25 November 2022
EM local debt – ready to roll
Emerging market (EM) local currency debt has rallied since mid-October and we believe this is only just the start. We explain why the developed vs emerging market dynamic and macroeconomic conditions are supportive for the asset class as we head into 2023.
Inflation is presently front of mind for every fixed income investor. But when thinking about EM debt fundamentals, we also need to consider the relative trajectory of growth to developed markets (DM) and the impact of EM foreign exchange (EMFX). While DM central banks are still hiking rates, many EM central banks are close to concluding their tightening cycles and have been in the unusual position of leading the global fight against inflation. So far, EM central banks have raised interest rated by a combined 9770 basis points (bps) across 18 countries since the beginning of 2021. This has allowed EM central banks to have greater control of their economies and defend growth more vigorously than they have been able to in the past. Furthermore, we expect EM growth to recover faster than DM in 2023, increasing the growth differential from the 1 percentage point (pp) average in 2022 to 3.4pp. Another key consideration for EM investors is the strength of the US dollar, which has been rampant for most of this year but recent cooling in US inflation could imply some weakness ahead. This would be beneficial for EM local currency debt. The asset class’s performance reflects the contribution of two factors: EMFX and EM local rates. Cooling US inflation suggest that the pressure on EMFX may lighten, while EM local rates are expected to continue performing well.
From a valuation standpoint, DM and EM local currency yields have both moved higher in close correlation to one another. However, more recently, there has been a dispersion, with EM local outperforming 10-year US treasuries and yields rallying by about 50bps over the last month. A falling EM local vs US Treasury yield differential reflects the relative fundamental strength emerging markets have built up over developed markets. Importantly, a positive return from both local rates and EMFX provides the asset class with the potential to outperform other fixed income sectors. Furthermore, the asset class has offered effective diversification benefits versus US treasuries.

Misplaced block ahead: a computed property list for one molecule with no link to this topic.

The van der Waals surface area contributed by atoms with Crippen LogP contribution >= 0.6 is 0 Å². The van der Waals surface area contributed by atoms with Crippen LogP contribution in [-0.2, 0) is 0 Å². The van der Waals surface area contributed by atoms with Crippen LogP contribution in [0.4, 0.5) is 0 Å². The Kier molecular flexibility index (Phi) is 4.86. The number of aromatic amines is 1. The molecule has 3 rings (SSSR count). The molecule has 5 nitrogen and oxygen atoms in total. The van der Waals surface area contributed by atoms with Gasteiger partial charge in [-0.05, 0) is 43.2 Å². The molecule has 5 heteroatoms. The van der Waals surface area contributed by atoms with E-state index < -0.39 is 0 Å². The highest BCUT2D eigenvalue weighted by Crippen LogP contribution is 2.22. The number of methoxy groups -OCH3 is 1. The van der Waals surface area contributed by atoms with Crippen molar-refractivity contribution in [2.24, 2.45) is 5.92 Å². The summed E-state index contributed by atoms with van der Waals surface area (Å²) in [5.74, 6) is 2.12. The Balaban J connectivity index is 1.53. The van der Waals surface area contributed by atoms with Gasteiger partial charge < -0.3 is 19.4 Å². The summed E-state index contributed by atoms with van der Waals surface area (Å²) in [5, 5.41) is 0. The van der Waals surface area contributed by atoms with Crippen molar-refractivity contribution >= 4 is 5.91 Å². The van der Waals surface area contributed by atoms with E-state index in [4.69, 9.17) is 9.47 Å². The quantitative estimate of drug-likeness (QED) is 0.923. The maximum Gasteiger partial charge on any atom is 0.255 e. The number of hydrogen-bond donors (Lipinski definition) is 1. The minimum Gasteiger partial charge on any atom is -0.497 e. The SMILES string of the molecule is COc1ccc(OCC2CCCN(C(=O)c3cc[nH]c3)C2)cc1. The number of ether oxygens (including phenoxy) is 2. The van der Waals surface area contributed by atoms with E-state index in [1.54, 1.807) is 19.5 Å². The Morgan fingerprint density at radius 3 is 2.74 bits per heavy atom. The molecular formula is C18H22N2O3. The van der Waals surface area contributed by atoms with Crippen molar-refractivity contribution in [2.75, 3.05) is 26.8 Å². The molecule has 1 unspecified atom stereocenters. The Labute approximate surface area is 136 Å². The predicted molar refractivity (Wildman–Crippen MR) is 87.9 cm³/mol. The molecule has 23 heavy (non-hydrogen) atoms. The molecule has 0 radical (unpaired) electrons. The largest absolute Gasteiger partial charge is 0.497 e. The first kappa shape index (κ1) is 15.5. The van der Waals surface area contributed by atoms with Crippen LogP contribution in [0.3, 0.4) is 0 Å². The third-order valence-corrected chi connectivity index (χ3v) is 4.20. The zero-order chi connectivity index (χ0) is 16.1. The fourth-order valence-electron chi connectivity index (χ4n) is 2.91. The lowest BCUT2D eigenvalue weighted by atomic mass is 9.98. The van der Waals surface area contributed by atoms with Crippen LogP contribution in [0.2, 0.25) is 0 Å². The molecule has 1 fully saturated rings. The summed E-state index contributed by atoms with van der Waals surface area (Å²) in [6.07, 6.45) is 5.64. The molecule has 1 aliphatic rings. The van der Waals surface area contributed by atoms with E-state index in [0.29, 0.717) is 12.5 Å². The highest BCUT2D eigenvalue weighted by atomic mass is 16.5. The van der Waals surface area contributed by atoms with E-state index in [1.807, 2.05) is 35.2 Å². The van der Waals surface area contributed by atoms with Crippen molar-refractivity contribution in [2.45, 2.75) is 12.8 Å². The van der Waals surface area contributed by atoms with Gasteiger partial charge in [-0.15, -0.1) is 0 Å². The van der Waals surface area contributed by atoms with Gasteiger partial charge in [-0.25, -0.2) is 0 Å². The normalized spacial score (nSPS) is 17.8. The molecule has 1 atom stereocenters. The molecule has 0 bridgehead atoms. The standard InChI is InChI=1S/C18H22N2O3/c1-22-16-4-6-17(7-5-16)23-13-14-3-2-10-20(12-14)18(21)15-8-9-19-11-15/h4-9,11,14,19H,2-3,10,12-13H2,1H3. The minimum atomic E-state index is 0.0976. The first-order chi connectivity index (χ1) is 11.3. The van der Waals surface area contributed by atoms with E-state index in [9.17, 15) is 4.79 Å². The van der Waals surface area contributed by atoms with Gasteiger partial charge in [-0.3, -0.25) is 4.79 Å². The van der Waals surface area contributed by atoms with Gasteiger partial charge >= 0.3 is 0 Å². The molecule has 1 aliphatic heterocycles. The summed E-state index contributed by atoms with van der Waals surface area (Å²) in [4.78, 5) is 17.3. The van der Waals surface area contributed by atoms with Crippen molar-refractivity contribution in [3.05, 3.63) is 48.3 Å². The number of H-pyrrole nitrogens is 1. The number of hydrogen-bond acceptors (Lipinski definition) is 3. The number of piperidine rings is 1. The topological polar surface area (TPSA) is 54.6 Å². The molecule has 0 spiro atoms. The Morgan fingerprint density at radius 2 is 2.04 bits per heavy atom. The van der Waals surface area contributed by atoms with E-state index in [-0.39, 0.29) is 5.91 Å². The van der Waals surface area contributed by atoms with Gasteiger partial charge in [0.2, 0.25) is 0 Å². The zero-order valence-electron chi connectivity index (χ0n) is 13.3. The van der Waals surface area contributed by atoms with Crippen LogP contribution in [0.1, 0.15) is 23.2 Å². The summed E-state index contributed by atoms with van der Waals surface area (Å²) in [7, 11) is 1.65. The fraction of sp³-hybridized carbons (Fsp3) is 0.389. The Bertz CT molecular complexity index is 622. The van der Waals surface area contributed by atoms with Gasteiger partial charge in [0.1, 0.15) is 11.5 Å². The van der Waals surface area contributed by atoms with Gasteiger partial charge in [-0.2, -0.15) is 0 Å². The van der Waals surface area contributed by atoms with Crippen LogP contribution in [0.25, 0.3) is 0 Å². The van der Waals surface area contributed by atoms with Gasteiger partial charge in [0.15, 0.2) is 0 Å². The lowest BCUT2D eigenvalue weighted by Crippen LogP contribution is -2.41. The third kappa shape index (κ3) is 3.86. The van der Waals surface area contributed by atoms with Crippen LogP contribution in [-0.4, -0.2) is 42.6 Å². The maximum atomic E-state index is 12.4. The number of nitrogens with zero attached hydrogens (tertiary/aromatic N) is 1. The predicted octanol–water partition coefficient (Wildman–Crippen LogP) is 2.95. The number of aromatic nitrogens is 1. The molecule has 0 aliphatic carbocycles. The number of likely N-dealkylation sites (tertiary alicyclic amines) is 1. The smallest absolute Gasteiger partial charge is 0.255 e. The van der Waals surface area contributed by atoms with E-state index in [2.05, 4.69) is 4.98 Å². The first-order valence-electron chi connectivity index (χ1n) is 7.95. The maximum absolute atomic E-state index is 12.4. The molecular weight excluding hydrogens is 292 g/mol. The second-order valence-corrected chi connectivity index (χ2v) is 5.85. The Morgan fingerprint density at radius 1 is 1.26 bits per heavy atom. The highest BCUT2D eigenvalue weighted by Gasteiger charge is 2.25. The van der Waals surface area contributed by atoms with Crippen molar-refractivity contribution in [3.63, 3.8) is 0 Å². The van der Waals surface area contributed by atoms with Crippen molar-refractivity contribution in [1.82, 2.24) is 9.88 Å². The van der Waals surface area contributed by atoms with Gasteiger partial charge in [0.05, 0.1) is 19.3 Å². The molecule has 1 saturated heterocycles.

EM local currency debt is an attractive diversifier to US treasuries
Following tremendous outflows this year, investor positioning in EM FX and EM rates is at the lowest since the taper tantrum in 2014. While the momentum of outflows dropped, investors have continued to pull assets from local currency bond funds which have seen outflows of USD 42bn so far this year, half of which were from dedicated China only funds. However, we may have reached a turning point as EM local currency bond funds (excluding China) recently witnessed positive weekly flows for the first time since August 2022. Overall, forward-looking technicals are supportive as investors are looking to increase fixed EM income exposure first through rates ahead of credit. (Data as of 17 November 2022).
What does this mean for bond investors?
We are optimistic that the recent EM local yield rally is due to continue into 2023. EM local valuations are attractive with nominal yields ranging up to 15% and real yields up to 8% (as of 24 November 2022), while softening US inflation and expectations for a step down in the pace of US rate hikes are making the EMFX component more constructive. Combining this with relatively stronger fundamentals than in previous cycles and a positive technical backdrop, EM local may be set up for strong performance relative to other fixed income sectors. However, it is critical to consider the investor’s base currency when assessing performance as additional currency implications can come into play.
About the Bond Bulletin
Each week J.P. Morgan Asset Management's Global Fixed Income, Currency and Commodities group reviews key issues for bond investors through the lens of its common Fundamental, Quantitative Valuation and Technical (FQT) research framework.
Our common research language based on Fundamental, Quantitative Valuation and Technical analysis provides a framework for comparing research across fixed income sectors and allows for the global integration of investment ideas.
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